UK: Ahmadiyya Muslim leaders welcome government minister as MoD aims to diversify British Armed Forces

Lord Howe said his visit aimed to build relations between the Armed Forces and the Muslim community, whom he believes share common values and principles.

Two south west London mosques welcomed a government minister earlier today in a show of unity and as part of the MoD’s bid to improve diversity in the Armed Forces.

Minister of state for defence, Rt Hon Earl Howe, visited the Baitul Futuh mosque in Morden – the largest mosque in Western Europe – and was shown around by Imam Qudoos.

Following a brief tour of the Muslim Television Ahmadiyya studios adjacent to the Baitul Futuh mosque, Lord Howe met with His Holiness Hazrat Mirza Masroor Ahmad at the London Mosque in Southfields.

Lord Howe said: “The message I would take away is of the really good work that Muslim leaders are doing in this part of London and indeed broadcasting all over the world the messages of peaceful Islam.

“Amidst all the negative press we read on Islam, I think it’s important to counter that with statements about what people are really doing and what they really believe.”

Lord Howe said his visit aimed to build relations between the Armed Forces and the Muslim community, whom he believes share common values and principles.

It is part of an ongoing effort within the Ministry of Defence to increase the proportion of Armed Forces recruits from a black, Asian, and minority ethnic (BAME) background to 10% –  in line with the society it serves.

Lord Howe said that they are focusing on the Muslim population in particular, and that he hopes the Armed Forces could inspire the best in the children in the community.

He said: “We are living in very dangerous times, perhaps more dangerous than they have been for some years and it is up to these good community leaders and people such as me to trump it with what is positive.”

Source http://www.swlondoner.co.uk/

UK: Murderer Tanveer Ahmed inspires Pakistani hardliners from Scottish jail

Support for Tanveer Ahmed was not as widespread as that for Qadri – but Ahmed was held in particularly high esteem for having killed someone accused of blasphemy in a non-Muslim country.

When Tanveer Ahmed was sentenced to a minimum of 27 years in jail for murder last August, Judge Lady Rae said he had committed a “brutal, barbaric and horrific crime”.

Ahmed stabbed to death Glasgow shopkeeper Asad Shah – who belonged to the persecuted Ahmadi sect – because he believed he was committing blasphemy by uploading online videos in which he claimed to be a prophet.

But in Pakistan, Ahmed is developing a growing number of supporters who see him as a “defender of Islam” for having killed someone they believed to be disrespecting the Prophet Muhammad.

On Monday evening, about 400 gathered outside his family’s home in the city of Mirpur, in Pakistan-administered Kashmir for a rally in his honour. The crowd chanted slogans praising Ahmed as “brave” and “courageous”.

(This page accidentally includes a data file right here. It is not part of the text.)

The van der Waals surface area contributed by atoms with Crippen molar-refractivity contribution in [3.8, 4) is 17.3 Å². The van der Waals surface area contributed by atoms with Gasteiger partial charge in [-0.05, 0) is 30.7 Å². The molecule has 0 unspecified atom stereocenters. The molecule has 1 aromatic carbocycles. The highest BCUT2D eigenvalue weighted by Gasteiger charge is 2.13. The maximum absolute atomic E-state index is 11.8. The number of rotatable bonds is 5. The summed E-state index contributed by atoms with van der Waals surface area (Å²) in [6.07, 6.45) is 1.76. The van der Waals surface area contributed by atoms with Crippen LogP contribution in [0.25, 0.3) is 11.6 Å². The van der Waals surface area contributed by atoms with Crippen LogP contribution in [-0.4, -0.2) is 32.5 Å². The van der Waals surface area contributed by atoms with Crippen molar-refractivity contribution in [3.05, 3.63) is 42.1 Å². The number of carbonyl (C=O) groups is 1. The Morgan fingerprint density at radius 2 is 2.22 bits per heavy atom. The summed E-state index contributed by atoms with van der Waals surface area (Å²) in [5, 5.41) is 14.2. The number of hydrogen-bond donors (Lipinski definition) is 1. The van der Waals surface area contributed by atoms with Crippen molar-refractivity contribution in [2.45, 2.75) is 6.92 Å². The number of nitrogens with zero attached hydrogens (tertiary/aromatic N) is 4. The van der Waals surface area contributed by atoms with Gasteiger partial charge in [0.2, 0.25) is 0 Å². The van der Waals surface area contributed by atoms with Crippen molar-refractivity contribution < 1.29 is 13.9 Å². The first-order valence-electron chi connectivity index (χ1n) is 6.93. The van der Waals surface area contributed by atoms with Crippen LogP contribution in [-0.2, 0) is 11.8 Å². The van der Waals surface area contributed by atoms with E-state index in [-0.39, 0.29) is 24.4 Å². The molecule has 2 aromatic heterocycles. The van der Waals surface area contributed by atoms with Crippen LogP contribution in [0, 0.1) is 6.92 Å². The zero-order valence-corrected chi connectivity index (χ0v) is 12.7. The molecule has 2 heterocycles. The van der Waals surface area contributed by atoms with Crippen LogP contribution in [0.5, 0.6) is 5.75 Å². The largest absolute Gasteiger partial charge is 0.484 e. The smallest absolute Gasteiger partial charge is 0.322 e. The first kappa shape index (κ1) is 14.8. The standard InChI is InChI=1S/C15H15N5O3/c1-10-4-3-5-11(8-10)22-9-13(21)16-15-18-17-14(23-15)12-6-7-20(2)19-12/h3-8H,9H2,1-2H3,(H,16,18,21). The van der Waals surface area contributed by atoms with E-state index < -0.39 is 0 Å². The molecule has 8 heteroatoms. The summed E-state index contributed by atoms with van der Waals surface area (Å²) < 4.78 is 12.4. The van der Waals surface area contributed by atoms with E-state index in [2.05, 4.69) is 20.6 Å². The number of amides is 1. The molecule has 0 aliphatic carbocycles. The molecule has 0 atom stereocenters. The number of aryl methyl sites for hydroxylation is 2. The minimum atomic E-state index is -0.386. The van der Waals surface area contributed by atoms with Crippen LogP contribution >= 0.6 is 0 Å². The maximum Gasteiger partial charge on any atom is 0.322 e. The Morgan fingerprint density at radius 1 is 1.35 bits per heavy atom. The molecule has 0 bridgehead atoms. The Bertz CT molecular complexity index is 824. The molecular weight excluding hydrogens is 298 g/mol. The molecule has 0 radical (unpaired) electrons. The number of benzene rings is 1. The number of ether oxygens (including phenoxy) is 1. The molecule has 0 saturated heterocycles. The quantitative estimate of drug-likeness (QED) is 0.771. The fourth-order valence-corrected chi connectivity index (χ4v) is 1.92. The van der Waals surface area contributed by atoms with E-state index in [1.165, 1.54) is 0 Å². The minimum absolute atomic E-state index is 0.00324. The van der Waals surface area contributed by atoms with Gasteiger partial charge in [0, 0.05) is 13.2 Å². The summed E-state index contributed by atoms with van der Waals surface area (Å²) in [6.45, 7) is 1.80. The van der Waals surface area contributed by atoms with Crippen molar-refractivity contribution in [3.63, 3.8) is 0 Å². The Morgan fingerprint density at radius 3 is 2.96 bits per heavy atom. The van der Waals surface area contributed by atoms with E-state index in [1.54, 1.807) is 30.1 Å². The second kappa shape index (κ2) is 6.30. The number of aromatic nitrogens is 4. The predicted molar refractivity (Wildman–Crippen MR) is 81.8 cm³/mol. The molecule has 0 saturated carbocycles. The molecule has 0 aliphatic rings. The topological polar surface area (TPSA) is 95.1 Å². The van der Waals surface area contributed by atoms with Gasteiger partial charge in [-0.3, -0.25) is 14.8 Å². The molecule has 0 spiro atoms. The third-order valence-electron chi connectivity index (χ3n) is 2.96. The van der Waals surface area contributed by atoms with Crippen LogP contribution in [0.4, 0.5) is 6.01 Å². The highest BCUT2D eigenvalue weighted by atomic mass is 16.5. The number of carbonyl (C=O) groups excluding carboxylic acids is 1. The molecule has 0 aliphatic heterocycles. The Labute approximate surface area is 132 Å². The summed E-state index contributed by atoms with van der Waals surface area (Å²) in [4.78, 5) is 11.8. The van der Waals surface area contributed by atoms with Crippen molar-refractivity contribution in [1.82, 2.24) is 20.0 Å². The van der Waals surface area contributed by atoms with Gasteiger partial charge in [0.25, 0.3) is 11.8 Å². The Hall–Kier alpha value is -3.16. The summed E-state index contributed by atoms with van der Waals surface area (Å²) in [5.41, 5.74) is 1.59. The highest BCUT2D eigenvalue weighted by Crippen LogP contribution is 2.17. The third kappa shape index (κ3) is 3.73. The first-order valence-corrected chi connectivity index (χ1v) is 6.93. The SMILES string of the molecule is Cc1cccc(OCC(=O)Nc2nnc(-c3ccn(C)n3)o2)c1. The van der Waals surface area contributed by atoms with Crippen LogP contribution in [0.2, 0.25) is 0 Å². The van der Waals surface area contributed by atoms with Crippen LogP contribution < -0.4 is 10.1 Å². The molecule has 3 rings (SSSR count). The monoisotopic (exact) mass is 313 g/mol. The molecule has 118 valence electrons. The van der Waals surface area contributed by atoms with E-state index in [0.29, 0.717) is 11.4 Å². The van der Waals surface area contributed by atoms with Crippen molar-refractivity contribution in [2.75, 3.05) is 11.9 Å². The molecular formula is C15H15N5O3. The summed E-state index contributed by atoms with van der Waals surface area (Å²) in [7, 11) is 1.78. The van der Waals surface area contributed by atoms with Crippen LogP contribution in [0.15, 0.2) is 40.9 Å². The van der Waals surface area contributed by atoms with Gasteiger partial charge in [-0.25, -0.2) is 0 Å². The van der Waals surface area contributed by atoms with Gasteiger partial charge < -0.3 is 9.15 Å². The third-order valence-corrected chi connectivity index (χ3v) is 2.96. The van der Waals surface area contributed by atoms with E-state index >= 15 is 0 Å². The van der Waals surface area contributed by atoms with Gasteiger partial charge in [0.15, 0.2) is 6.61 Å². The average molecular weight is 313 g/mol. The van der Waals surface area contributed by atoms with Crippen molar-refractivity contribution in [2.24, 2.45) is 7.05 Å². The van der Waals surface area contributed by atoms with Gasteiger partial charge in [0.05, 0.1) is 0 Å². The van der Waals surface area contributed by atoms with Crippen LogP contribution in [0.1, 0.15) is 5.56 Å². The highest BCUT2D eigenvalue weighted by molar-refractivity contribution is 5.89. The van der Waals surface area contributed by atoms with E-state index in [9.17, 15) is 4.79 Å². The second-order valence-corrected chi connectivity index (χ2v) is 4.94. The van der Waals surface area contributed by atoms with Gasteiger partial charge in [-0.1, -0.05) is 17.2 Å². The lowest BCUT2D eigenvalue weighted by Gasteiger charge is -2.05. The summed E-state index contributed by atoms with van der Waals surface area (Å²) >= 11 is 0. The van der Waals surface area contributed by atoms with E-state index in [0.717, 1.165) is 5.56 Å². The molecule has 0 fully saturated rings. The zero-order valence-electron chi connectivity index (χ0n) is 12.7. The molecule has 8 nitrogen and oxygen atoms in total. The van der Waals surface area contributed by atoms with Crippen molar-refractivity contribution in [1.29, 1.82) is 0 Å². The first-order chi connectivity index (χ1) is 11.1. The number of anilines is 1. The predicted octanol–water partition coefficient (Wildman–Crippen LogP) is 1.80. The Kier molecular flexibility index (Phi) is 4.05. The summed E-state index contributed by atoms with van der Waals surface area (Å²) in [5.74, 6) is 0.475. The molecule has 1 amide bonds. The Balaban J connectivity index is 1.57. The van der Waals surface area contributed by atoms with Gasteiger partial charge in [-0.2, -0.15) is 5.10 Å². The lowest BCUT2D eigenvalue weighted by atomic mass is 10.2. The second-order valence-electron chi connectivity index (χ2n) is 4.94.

One man attending said: “Because of what he did, the whole of Pakistan knows who he is.”

Another speaker told supporters Ahmed could help mediate their prayers.

“You should close your eyes, raise your hand towards the sky and pray, making Ghazi [warrior] Tanveer your representative,” he said.

The event was organised by the anti-blasphemy religious lobby group Labaik Ya Rasool Ullah (Here I am present, o Prophet of Allah).

The same group has championed another killer – Mumtaz Qadri – who in 2011 shot dead a high profile Pakistani politician for trying to reform the country’s blasphemy laws.

Blasphemy is an emotive issue in Pakistan, where it is legally punishable by death.

After Qadri was executed last year, tens of thousands of his supporters attended his funeral, and a shrine housing his tomb has been built in Rawalpindi.

Hardline cleric Khadim Rizvi is one of the leading figures in Labaik Ya Rasool Ullah, and is the most prominent supporter of Tanveer Ahmed.

As well as images of Mumtaz Qadri, Rizvi now uses images of Ahmed to promote his rallies and talks.

Ahmed had cited Qadri as his inspiration for killing his victim, and their supporters often compare the two killers.

In a BBC interview Rizvi said support for Ahmed was not as widespread as that for Qadri – but that Ahmed was held in particularly high esteem for having killed someone accused of blasphemy in a non-Muslim country.

Over the past few months a Facebook page run by Rizvi’s followers has released a number of audio messages from Ahmed whilst in jail. The messages included Ahmed justifying his own actions – and repeating slogans that “the penalty for blasphemers is for their heads to be cut off”.

Rizvi was prevented from attending the rally in Mirpur by police, but I met him earlier this month after another rally.

He said that until recently he would talk to Tanveer Ahmed on the phone “every couple of weeks”, and that he was proud of his friendship with him.

“I’m proud of the fact that we are in contact – and this pride will remain until the day of judgement and beyond.”

Rizvi added that his conversations with Ahmed included discussions on the topic of blasphemy, and chants in support of the Prophet Muhammad.